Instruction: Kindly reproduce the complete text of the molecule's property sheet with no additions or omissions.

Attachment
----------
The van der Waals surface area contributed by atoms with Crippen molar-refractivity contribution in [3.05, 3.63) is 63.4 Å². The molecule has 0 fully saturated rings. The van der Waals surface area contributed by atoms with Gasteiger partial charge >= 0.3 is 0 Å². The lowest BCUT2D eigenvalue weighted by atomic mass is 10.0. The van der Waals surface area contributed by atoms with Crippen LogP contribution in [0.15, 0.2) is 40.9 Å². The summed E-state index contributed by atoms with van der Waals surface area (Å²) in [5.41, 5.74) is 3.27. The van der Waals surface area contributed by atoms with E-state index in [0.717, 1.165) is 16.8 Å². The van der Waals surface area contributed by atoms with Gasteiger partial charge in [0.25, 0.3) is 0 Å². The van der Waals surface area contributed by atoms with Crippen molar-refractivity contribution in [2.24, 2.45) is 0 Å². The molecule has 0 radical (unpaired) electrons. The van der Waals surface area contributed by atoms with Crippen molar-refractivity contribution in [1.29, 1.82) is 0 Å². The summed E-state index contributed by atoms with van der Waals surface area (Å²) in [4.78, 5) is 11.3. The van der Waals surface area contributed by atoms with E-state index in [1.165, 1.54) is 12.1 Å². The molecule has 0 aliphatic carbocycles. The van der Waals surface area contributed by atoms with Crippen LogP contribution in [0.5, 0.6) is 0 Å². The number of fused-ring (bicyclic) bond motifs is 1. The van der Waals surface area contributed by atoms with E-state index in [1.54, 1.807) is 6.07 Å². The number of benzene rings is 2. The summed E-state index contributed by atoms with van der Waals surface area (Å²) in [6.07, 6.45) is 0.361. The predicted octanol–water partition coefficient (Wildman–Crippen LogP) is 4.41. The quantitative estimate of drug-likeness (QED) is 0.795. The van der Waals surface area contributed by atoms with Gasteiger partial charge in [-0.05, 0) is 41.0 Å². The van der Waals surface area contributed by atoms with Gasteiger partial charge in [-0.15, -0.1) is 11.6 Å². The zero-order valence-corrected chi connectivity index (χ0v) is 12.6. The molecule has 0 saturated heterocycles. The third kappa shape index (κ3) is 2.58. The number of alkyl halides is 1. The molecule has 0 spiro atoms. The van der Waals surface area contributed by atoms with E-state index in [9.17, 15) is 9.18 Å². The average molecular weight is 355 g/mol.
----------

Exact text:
The van der Waals surface area contributed by atoms with Crippen molar-refractivity contribution in [3.05, 3.63) is 63.4 Å². The molecule has 0 fully saturated rings. The van der Waals surface area contributed by atoms with Gasteiger partial charge >= 0.3 is 0 Å². The lowest BCUT2D eigenvalue weighted by atomic mass is 10.0. The van der Waals surface area contributed by atoms with Crippen LogP contribution in [0.15, 0.2) is 40.9 Å². The summed E-state index contributed by atoms with van der Waals surface area (Å²) in [5.41, 5.74) is 3.27. The van der Waals surface area contributed by atoms with E-state index in [0.717, 1.165) is 16.8 Å². The van der Waals surface area contributed by atoms with Gasteiger partial charge in [0.25, 0.3) is 0 Å². The van der Waals surface area contributed by atoms with Crippen molar-refractivity contribution in [2.24, 2.45) is 0 Å². The molecule has 0 radical (unpaired) electrons. The van der Waals surface area contributed by atoms with Crippen molar-refractivity contribution in [1.29, 1.82) is 0 Å². The summed E-state index contributed by atoms with van der Waals surface area (Å²) in [4.78, 5) is 11.3. The van der Waals surface area contributed by atoms with E-state index in [1.165, 1.54) is 12.1 Å². The molecule has 0 aliphatic carbocycles. The van der Waals surface area contributed by atoms with Crippen LogP contribution in [0.5, 0.6) is 0 Å². The number of fused-ring (bicyclic) bond motifs is 1. The van der Waals surface area contributed by atoms with E-state index in [1.54, 1.807) is 6.07 Å². The number of benzene rings is 2. The summed E-state index contributed by atoms with van der Waals surface area (Å²) in [6.07, 6.45) is 0.361. The predicted octanol–water partition coefficient (Wildman–Crippen LogP) is 4.41. The quantitative estimate of drug-likeness (QED) is 0.795. The van der Waals surface area contributed by atoms with Gasteiger partial charge in [-0.05, 0) is 41.0 Å². The van der Waals surface area contributed by atoms with Gasteiger partial charge in [-0.15, -0.1) is 11.6 Å². The zero-order valence-corrected chi connectivity index (χ0v) is 12.6. The molecule has 0 saturated heterocycles. The third kappa shape index (κ3) is 2.58. The number of alkyl halides is 1. The molecule has 0 spiro atoms. The van der Waals surface area contributed by atoms with E-state index in [9.17, 15) is 9.18 Å². The average molecular weight is 355 g/mol.